"A Little Princess", wouldn’t you think it was one of those Spanish Infantas produced by the brush of the master Velazquez? Can there be better praise for a photographic work? With what grace the young princess poses in her silk dress with its marvelous boldly-drawn effects of highlight and half dark – or maybe she does not? There is a dignity of bearing and expression. With what lines and graceful movement the arm descends to her hand where there is a peacock feather. Then there is her intelligent and innocent face looking at you with lovely eyes, and her black hair falls on her shoulders. It is a seductive work of nobility and reality, full of stability and created by an impeccable technique and an astonishing rendering.
As Annan must have spent many hours working on the reproductions of works of art in which his firm specialized, it is inevitable that these should have been a stimulus for him. Annan’s awareness of these works and his skill in reproducing them was peculiarly apt at that time when many photographers were consciously imitating painting in an effort to demonstrate that their work should be considered art. The most obvious example of this in Annan’s case is "A Little Princess". The peacock feather, a symbol of fin de siécle decadence, rests in sharp contrast to her childish face. (Buchanan P.5)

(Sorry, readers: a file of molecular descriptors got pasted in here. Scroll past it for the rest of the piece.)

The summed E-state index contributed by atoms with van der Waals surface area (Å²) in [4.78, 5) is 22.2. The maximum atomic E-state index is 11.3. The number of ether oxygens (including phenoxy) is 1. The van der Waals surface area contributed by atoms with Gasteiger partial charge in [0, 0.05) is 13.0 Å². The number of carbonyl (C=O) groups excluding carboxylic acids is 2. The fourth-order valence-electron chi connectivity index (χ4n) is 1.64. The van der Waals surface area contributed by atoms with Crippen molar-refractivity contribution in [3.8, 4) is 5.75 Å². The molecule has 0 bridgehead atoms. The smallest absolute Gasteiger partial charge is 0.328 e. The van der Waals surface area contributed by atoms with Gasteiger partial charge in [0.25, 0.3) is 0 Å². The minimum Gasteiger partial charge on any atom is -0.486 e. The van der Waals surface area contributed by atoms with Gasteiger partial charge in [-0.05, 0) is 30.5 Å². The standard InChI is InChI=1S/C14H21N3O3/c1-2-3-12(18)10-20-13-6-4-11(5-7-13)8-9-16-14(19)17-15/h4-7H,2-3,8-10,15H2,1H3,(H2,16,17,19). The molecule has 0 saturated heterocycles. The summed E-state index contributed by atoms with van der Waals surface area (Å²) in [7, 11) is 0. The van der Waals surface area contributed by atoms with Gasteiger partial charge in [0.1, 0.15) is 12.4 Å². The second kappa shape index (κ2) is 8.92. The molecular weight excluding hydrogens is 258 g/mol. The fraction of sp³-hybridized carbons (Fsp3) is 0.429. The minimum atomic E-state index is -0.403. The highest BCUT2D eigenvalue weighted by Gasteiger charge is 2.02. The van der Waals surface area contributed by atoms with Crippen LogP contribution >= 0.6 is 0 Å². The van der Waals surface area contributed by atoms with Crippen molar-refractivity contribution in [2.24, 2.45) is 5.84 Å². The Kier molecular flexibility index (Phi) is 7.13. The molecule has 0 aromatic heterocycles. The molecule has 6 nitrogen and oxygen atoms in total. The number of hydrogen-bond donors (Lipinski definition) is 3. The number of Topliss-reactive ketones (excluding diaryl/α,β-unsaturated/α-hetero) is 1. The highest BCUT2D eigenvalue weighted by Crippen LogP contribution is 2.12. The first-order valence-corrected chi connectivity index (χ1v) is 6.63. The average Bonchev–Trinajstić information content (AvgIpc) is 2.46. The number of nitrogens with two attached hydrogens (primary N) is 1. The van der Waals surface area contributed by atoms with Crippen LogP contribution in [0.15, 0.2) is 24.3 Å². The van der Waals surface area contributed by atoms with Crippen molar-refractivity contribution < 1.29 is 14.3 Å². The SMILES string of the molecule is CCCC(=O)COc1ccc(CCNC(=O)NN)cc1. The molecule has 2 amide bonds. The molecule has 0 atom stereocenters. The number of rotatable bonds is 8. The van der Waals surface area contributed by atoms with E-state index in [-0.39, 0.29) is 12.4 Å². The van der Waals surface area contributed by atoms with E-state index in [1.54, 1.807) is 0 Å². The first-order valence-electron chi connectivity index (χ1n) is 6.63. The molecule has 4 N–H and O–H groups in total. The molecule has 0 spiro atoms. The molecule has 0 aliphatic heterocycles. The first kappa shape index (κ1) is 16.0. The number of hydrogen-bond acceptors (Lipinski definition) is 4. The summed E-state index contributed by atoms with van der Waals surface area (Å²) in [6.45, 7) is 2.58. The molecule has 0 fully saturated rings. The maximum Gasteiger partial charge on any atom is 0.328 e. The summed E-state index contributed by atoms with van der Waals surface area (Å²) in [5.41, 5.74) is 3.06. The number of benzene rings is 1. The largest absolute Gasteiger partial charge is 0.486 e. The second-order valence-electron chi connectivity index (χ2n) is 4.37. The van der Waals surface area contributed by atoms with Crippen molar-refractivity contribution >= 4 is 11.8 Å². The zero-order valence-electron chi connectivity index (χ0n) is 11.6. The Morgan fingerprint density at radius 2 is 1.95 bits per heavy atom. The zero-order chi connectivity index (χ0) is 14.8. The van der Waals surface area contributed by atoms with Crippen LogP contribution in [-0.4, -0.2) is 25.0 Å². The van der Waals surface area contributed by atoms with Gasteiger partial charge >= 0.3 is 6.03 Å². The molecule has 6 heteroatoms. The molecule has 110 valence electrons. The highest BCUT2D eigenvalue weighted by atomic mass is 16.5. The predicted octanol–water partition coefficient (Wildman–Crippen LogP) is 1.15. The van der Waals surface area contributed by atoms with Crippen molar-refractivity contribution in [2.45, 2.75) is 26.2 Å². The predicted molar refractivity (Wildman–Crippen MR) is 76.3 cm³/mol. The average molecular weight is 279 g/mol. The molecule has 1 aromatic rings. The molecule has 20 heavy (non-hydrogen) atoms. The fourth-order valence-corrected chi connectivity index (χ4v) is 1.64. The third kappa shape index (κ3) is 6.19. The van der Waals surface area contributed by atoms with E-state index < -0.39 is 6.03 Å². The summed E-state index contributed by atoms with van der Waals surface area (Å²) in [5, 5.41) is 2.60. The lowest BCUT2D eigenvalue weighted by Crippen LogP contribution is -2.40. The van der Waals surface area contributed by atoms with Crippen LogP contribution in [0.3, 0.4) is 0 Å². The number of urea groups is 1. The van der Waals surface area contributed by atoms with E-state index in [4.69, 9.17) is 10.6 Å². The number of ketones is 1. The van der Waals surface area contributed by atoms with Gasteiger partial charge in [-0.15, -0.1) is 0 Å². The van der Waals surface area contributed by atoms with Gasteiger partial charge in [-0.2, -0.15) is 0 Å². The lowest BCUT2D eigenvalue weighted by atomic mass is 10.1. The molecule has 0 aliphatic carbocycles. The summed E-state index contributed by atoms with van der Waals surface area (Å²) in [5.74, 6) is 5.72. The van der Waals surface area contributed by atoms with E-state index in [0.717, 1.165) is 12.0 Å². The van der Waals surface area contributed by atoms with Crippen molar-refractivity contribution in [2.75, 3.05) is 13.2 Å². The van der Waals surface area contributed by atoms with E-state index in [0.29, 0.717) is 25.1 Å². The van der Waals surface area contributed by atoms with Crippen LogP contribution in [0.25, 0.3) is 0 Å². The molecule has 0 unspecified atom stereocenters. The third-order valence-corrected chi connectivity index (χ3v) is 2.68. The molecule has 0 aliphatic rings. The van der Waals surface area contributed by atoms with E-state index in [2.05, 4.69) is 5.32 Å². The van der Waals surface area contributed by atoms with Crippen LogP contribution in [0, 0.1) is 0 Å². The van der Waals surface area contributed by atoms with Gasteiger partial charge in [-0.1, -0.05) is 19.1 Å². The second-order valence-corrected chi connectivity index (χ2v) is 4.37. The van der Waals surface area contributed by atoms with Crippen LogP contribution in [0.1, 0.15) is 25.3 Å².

Buchanan, William. J. Craig Annan: Selected Texts and Bibliography. Oxford: Clio Press, 1994. p. 5